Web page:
Fitch Rates $132MM New Jersey EFA Bonds 'A-'; Outlook Stable
--$104.435 million series 2016B;
--$27.505 million series 2016C.
The bonds are expected to price via negotiation the week of Oct. 3, 2016.
The Rating Outlook is Stable.
The bonds are special, limited obligations of the NJEFA; debt service is paid under a state contract between the state treasurer and the authority subject to annual legislative appropriation.
KEY RATING DRIVERS
State Appropriation: The 'A-' rating for the current NJEFA bond issue, one notch below New Jersey's 'A' Issuer Default Rating (IDR), reflects the state's pledge to make annual payments equal to debt service on this obligation, subject to appropriation by the state legislature.
The state's 'A' IDR incorporates a history of structurally imbalanced financial operations, persistent underfunding of its liabilities, an elevated debt burden, and economic performance that has only recently begun to show positive momentum following the national recession that ended in 2009. The rating also incorporates the strong control over revenues and spending inherent in a state's powers. The state's credit strengths, such as its high wealth and a diverse economy, are offset by an evidenced lack of consensus on reforms to its chronic deferral of liability funding that has progressively diminished its operating flexibility. Although recent court decisions have affirmed the state's legal authority to defer pension contributions, in the absence of reform Fitch expects that incremental pension contributions will consume the bulk of natural revenue growth for the next several years and remain a significant part of the state's budget going forward.
Economic Resource Base
New Jersey benefits from a broad economy and high wealth indices. Although the population is slower growing than average, personal income is among the highest of the states and its economy benefits from its geographic position in the heart of the dynamic northeast corridor.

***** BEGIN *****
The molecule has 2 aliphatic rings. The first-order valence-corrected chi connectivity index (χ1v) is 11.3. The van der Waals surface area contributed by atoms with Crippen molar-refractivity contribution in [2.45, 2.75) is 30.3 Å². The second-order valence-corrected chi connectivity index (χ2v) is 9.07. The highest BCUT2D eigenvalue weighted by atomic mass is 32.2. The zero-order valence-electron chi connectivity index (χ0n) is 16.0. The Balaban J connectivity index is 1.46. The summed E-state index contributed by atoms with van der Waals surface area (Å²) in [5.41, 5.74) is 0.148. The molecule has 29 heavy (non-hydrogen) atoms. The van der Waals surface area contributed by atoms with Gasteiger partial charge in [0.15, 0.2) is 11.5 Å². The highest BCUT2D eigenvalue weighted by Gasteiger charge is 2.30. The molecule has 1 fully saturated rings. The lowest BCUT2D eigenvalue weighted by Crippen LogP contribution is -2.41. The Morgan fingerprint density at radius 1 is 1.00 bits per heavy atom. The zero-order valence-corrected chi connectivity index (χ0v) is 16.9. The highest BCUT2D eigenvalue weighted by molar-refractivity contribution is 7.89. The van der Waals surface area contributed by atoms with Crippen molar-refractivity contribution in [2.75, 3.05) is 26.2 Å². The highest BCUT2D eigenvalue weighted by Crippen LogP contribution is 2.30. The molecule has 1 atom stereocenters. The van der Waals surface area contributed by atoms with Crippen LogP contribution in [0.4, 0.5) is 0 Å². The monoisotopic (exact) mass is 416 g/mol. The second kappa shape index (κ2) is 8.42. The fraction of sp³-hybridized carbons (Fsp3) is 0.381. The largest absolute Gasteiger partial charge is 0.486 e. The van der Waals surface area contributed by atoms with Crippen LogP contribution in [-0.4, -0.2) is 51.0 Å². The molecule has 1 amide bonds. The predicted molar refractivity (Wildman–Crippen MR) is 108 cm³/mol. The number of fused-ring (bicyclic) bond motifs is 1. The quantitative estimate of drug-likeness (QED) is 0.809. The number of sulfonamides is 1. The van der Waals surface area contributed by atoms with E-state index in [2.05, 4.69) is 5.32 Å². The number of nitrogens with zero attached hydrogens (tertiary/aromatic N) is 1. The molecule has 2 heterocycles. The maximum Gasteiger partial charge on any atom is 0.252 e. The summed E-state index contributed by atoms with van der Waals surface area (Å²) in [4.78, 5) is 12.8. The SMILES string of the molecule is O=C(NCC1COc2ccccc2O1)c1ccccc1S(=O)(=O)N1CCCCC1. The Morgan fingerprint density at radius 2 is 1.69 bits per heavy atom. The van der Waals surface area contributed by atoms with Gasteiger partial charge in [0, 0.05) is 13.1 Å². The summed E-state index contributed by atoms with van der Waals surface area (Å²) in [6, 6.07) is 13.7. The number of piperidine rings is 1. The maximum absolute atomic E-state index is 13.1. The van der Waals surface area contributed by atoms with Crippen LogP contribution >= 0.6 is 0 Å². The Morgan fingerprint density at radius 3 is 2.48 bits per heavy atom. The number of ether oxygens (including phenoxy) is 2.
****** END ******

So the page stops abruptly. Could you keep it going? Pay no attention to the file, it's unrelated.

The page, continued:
Revenue Framework: 'aa' factor assessment
The state's revenue system is highly influenced by economic trends and slow growth has reflected the state's sluggish recovery from the recession. The state has no legal limitations on its ability to raise revenues through base broadenings, rate increases, or the assessment of new taxes or fees.
Expenditure Framework: 'a' factor assessment
Carrying costs are well above the U. S. state average and the state funded just 30% of its actuarially required contribution (ARC) in fiscal 2016. The state's broad expense-cutting ability is common to most U. S. states and the state has leveraged this attribute in response to unexpected revenue shortfalls. Given the need to fund sizable and increasing pension and other post-employment benefit (OPEB) expenditures, growth in expenditures is expected to be ahead of future revenue growth absent policy actions.
Long-Term Liability Burden: 'a' factor assessment
The state's liability burden, at 16.5% of personal income, is well ahead of the 5.8% U. S. state median and reflects the state's considerable debt load and unfunded pension liabilities (UAAL). Future capital needs and continued growth in the UAAL from insufficient contributions is expected to sustain this ratio at a high level and weigh on the state's credit.
Operating Performance: 'a' factor assessment
Financial operations are characterized by sizable spending pressures, and structural budget imbalance in the form of persistently inadequate contributions for liabilities.
The rating is sensitive to changes in the state's approach to managing its fiscal and liability position. The Stable Outlook assumes a continuation of the state's current practices without material, corrective action to improve its overall financial and pension sustainability.
The bonds currently offered are special obligations of the NJEFA, payable solely from payments received by the authority equal to debt service on the bonds from the treasurer of the state of New Jersey, subject to annual appropriation. The payments from the state to the authority are pursuant to a state contract between the two entities whereby the treasurer agrees to pay debt service on the bonds from amounts appropriated annually to the NJEFA. Proceeds from the series 2016 bonds will provide funds for various capital improvements for public and private institutions of higher education in the state.